Tuesday, 12 February 2013

The Lost Tail


The Lost Tail by Patricia Bernard, illustrated by Tricia Oktober (FORD ST)
HB RRP $22.95
ISBN 9781921665868
Reviewed by Anastasia Gonis

Illustrator Tricia Oktober has done an incredible job of illustrating the detailed features of the characters in The Lost Tail. Their eyes seem to peer at the reader from the page. She has brought the story to life using vibrant colours to depict the flora and fauna of the forests, and to accentuate the face and body painting, masks and head dresses, and traditional costumes. What can one address first in this exceptional book which concentrates on bringing into focus the traditions and customs of Papua New Guinea?

The Bundi Boys have set out on a five day walk from their village to Goroka (which is the capital of the Eastern Highlands Province of PNG) and the dance festival there. They want to win the competition with their snake dance.  Alfred, the tallest, carries the head of the snake. The others support the body. Nura hears his mother’s voice saying, ‘you are very important. You carry the snake’s tail’.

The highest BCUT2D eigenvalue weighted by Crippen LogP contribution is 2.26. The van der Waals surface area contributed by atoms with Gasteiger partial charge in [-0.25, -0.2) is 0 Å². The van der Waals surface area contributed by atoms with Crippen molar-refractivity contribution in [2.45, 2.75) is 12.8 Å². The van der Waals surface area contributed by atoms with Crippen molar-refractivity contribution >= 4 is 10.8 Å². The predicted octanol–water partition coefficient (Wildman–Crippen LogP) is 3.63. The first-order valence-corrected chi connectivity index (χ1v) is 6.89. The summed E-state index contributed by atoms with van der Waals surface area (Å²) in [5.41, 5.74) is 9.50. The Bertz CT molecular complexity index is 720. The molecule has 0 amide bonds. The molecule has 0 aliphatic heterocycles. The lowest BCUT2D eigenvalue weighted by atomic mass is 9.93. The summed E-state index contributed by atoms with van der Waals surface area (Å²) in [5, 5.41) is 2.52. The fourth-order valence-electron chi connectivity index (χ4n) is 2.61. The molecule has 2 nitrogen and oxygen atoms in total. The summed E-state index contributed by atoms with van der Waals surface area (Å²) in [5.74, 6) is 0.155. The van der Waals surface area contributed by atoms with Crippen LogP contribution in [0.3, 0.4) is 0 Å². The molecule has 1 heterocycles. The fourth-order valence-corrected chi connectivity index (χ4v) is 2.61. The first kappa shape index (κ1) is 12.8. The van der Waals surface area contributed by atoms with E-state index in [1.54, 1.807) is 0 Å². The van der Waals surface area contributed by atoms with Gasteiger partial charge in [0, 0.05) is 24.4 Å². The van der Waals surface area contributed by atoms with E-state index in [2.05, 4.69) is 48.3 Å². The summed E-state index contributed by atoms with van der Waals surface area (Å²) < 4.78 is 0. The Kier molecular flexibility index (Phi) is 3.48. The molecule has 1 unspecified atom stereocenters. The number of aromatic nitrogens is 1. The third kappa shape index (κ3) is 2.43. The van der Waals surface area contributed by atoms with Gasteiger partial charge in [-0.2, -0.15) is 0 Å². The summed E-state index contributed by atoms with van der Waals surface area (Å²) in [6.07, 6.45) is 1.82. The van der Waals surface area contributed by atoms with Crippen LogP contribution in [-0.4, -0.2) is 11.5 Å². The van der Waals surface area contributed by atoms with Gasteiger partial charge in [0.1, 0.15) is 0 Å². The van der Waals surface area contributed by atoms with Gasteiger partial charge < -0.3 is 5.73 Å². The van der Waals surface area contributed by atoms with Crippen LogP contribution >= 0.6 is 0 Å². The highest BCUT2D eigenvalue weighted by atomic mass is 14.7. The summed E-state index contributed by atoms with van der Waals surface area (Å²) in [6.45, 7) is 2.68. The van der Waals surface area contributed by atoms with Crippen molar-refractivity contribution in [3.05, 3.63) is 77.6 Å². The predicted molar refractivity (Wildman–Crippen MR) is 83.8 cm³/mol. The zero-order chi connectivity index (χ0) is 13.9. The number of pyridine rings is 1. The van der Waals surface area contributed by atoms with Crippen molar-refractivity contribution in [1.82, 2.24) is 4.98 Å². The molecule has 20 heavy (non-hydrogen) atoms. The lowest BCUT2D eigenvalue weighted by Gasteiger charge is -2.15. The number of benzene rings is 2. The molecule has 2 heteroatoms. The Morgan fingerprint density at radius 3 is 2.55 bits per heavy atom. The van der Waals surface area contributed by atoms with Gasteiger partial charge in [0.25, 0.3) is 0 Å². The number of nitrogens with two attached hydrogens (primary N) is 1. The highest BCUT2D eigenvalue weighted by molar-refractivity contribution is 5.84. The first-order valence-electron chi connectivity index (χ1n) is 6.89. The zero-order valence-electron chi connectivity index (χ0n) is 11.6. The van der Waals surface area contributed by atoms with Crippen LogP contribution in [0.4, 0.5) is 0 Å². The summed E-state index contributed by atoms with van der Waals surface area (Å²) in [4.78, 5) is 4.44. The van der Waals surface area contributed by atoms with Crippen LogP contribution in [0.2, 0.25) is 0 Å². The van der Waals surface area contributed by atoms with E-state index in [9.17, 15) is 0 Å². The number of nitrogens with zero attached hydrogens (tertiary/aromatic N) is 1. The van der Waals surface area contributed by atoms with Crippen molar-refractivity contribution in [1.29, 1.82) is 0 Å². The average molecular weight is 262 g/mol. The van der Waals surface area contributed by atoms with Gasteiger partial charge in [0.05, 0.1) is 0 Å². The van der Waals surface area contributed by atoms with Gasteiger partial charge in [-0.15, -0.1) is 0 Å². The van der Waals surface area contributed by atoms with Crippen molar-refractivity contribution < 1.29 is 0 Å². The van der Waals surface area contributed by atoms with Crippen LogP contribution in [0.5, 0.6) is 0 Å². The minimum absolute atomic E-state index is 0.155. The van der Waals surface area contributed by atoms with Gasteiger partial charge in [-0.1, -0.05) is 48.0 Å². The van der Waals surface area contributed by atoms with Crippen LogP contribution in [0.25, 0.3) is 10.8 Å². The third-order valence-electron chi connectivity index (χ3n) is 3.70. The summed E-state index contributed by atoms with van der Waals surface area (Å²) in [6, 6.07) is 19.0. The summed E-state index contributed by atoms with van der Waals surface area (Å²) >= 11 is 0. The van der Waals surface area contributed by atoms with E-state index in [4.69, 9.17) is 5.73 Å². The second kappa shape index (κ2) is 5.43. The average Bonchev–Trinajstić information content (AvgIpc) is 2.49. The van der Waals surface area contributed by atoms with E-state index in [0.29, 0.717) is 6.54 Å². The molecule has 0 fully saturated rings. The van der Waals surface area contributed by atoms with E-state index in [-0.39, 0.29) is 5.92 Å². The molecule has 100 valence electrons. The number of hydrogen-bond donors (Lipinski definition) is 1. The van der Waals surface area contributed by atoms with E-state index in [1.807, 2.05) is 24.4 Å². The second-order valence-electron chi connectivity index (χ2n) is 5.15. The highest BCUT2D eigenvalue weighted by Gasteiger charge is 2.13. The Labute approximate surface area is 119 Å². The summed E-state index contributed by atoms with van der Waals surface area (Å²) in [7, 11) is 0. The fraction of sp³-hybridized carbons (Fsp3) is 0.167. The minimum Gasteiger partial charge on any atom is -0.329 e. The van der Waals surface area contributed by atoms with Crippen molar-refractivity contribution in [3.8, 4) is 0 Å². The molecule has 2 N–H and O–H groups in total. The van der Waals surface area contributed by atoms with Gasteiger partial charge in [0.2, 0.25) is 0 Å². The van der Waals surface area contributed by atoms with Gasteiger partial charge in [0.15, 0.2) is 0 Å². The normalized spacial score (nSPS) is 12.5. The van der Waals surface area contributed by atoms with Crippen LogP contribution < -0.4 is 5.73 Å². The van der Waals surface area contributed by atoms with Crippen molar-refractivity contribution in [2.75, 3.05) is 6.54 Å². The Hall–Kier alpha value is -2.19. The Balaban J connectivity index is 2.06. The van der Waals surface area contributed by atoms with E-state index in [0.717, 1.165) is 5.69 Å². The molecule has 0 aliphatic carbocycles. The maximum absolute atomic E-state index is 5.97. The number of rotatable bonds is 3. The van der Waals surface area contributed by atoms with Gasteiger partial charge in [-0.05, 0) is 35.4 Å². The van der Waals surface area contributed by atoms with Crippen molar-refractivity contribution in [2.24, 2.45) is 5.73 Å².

The boys have been made aware of the dangers they may encounter, but Nura knows that Bundi warriors are never afraid. But after the journey, when sleep overtakes them, Nura awakes to an empty hut, and is filled with fear.

There is now a snake without a tail carrier and a boy alone amongst crowds. He asks a man with a straw in his nose, the women wearing moss wigs, a group of ghost dancers, and two beauty queens if they’ve seen anything. All say no.

He passes drummers in blue-striped skirts, chicken dancers, warriors carrying bows and arrows. Suddenly, he sees the tail. He is overjoyed for the Bundi Boys can’t dance without Nura. But can they win the competition?

This book is beautifully designed by Grant Gittus. The text and illustration have united to provide a spectacular ‘culture tour’ for the reader aged from 5-105 years.

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